wed 01/02/2023

new writing

The Unfriend, Criterion Theatre review - dark comedy is (largely) audience-unfriendly

We all have that friend. The person you met on holiday and couldn’t shake off. You added each other on Facebook, but they posted so much you’ve quietly unfollowed them. You can’t quite bring yourself to unfriend them, though. In The Unfriend, a new...

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Hakawatis: Women of the Arabian Nights, Sam Wanamaker Playhouse review - magical stories by candlelight

Do you remember how the 1001 Nights ends? You know how it starts: Scheherazade has been married to a king who kills his brides the day after he marries them. She tells him a story so good that he simply has to know what happens next, and she...

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Sons of the Prophet, Hampstead Theatre review - perfect mix of pain and comedy

Pain is, at one and the same time, something to avoid, and also something you can use. Kahlil Gibran, the Lebanese-American mystical author of the 1923 best-seller The Prophet, concludes that, despite suffering, “all is well”, but how true is that?...

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Best of Enemies, Noel Coward Theatre review - opposites attract, sort of

Opposition (and history) are the apparent mainstays of the ceaselessly busy James Graham, and he conjoins the two to riveting effect in Best of Enemies.Telling of the televised 1968 debates between William F Buckley and Gore Vidal during that year's...

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Dinner with Groucho, Arcola Theatre review - often opaque

The set at the Arcola for Frank McGuinness’s Dinner with Groucho naturally features a table with two place settings and a backdrop of clouds in a blue sky. Overhead are pendant globe lights that will transform into stars. But the floor is a key...

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Here, Southwark Playhouse review - award-winning kitchen sink drama goes down the drain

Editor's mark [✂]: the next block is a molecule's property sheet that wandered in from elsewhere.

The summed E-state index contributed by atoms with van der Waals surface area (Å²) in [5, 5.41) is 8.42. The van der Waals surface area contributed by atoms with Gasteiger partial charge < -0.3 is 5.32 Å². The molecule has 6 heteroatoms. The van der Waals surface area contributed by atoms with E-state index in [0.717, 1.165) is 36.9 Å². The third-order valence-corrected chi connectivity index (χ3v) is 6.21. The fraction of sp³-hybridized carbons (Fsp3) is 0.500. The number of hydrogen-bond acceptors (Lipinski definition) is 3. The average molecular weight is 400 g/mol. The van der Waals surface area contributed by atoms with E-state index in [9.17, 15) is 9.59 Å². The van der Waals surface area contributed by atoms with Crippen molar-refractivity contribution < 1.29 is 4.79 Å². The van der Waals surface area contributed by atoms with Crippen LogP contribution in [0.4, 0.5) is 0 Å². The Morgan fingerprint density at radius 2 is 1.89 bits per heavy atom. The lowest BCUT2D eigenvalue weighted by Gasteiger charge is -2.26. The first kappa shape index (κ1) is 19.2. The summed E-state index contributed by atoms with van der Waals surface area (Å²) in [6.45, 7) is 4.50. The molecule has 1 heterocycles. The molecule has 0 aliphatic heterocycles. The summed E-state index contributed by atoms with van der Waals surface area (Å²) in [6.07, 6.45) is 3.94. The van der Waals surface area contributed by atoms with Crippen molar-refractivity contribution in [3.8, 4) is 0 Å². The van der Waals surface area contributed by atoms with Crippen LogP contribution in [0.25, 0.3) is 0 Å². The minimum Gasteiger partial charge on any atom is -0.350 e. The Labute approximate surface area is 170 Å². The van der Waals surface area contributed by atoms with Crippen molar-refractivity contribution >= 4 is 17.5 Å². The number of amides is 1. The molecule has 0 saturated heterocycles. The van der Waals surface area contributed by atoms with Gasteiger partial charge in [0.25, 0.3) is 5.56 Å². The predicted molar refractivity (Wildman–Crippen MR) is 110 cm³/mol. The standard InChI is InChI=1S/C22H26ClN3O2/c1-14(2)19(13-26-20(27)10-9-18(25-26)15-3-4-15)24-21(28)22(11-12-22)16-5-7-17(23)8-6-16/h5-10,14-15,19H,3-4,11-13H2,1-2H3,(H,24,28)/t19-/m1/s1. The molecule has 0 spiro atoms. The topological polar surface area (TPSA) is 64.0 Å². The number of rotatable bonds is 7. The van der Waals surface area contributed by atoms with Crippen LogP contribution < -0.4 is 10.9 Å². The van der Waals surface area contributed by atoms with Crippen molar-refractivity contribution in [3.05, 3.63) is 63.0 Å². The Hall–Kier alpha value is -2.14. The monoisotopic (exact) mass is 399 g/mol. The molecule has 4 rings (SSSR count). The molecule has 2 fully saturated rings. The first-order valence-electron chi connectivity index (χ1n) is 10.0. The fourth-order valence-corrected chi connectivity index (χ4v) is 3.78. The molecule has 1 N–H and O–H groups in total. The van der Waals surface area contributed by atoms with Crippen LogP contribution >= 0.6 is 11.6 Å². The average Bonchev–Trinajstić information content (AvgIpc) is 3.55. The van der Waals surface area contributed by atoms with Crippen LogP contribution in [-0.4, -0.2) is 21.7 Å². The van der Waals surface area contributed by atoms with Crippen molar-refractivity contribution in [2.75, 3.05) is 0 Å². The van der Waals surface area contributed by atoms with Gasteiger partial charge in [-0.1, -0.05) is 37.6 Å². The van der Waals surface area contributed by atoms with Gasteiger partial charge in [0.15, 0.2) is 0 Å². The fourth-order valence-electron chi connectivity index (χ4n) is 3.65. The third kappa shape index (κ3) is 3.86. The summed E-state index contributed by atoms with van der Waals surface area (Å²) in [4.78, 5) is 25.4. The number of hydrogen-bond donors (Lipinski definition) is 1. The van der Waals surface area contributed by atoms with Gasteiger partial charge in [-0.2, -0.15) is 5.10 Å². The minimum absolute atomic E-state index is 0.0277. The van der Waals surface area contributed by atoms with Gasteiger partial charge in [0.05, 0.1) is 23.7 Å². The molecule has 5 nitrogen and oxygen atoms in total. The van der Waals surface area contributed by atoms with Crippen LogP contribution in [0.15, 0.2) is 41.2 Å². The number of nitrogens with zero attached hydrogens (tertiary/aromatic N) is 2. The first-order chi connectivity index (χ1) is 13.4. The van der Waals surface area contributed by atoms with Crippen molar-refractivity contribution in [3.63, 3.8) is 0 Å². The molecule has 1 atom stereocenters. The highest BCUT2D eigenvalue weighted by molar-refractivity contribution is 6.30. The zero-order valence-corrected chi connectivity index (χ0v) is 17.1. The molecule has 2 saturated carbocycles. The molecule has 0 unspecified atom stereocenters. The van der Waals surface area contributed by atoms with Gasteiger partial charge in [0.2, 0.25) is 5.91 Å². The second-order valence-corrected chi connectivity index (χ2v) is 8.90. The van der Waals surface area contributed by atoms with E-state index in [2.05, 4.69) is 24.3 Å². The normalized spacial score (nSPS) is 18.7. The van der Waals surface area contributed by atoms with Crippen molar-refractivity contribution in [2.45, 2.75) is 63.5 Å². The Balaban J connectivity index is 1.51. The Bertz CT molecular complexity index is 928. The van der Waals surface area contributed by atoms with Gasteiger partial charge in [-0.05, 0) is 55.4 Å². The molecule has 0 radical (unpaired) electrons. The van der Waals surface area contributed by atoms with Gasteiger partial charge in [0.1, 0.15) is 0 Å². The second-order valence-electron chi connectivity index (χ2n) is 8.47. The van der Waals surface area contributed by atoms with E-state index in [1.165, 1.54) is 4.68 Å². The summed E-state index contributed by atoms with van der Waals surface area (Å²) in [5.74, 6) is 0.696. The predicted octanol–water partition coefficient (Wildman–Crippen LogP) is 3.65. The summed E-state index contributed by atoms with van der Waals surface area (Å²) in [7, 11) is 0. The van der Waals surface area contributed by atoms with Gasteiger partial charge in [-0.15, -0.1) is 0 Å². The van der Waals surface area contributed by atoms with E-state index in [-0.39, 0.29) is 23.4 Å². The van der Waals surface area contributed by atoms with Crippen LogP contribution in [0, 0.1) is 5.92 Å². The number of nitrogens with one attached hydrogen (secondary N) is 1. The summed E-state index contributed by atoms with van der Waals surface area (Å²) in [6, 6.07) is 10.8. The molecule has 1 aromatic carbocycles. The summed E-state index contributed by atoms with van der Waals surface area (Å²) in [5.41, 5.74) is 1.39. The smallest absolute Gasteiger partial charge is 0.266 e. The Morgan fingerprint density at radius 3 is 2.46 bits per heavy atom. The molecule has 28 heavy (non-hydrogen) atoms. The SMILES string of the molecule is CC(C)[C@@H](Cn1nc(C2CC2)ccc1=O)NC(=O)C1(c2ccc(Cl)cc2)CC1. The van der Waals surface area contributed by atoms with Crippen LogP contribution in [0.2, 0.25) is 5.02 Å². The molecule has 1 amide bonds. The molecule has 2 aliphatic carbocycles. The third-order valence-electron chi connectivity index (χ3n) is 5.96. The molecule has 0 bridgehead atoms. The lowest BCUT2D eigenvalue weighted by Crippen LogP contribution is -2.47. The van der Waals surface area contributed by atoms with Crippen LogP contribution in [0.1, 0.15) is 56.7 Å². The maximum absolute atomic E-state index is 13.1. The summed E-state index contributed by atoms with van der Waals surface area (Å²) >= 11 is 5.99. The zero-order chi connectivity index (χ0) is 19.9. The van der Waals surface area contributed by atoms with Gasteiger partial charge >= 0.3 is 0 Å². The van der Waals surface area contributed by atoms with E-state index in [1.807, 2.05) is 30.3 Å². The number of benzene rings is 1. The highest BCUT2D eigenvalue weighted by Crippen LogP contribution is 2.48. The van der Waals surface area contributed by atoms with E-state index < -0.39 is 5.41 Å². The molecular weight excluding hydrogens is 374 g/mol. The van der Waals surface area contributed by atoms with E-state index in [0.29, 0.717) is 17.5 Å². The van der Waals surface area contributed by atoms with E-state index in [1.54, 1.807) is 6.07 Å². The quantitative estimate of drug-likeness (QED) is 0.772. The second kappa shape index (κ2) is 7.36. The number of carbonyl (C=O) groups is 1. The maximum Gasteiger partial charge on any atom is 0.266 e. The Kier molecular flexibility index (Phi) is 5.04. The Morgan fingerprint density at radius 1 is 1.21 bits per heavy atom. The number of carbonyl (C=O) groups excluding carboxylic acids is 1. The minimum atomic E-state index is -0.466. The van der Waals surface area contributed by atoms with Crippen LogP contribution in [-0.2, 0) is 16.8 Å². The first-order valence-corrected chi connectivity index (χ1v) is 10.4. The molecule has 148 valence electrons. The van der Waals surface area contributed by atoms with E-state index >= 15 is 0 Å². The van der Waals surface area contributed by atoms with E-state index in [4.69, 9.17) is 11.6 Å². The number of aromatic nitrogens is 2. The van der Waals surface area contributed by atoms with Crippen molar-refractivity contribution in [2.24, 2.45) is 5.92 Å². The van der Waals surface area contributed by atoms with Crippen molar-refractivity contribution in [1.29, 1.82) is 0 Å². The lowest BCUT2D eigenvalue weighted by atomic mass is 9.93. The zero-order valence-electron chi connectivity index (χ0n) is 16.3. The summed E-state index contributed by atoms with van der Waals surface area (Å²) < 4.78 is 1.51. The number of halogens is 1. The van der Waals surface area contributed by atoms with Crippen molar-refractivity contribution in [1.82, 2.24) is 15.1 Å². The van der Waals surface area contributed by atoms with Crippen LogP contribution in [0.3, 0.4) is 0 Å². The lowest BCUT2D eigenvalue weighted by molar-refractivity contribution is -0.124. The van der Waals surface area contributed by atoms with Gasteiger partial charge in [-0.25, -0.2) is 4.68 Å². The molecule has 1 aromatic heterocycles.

The kitchen sink drama has been a standby of English theatre for 70 years or more, but not always with an actual sink on stage. But there it is, in an everyday home that harbours a secret or two in Clive Judd’s debut play, the winner of the 2022...

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Super High Resolution, Soho Theatre review - the NHS at breaking point

Every day there is bad news about the NHS — junior doctors are exhausted, nurses need foodbanks and the stats are hitting all-time lows. So a new play about a junior doctor facing the stresses of the job is certainly timely.In fact, Nathan Ellis was...

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Something in the Air, Jermyn Street Theatre review - evocative London mood music

As its title suggests, Peter Gill’s Something in the Air is an elusive piece – it’s about catching at instinct, responding to intuition, bringing together overlapping hints of present and past lives. From these different stories, spun out of lived...

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The Boy with Two Hearts, National Theatre review - poignant yet humorous story of family forced to flee Afghanistan

It’s particularly poignant to watch this story in the knowledge that a little over a year after US-led troops withdrew from Afghanistan, women and girls are enduring a renewed repression of their rights under the Taliban. The real-life story of The...

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Eureka Day, Old Vic review - fun if not entirely fulfilling

Can a play peak too soon? That's the quandary that attends the Old Vic airing of Eureka Day, Jonathan Spector's on-point if overextended comedy that was written prior to the pandemic but has absolutely come into its own just now. A skewering of...

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Clutch, Bush Theatre review - new comedy-drama passes its test

Max is big and black and Tyler is slight and (very) white, an odd couple trapped in a dual-control car as Max barks out his instructions and Tyler prepares for his driving test. If their relationship is to get started, like the clutch of the...

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Bright Half Life, Kings Head Theatre review - ups and downs of a tender lesbian love affair

A tender love story has arrived at the Kings Head theatre from the US, where its author, Tanya Barfield, is an award-winning playwright for both television and theatre. The plot is simple: two women — one white, one Black — meet in an office where...

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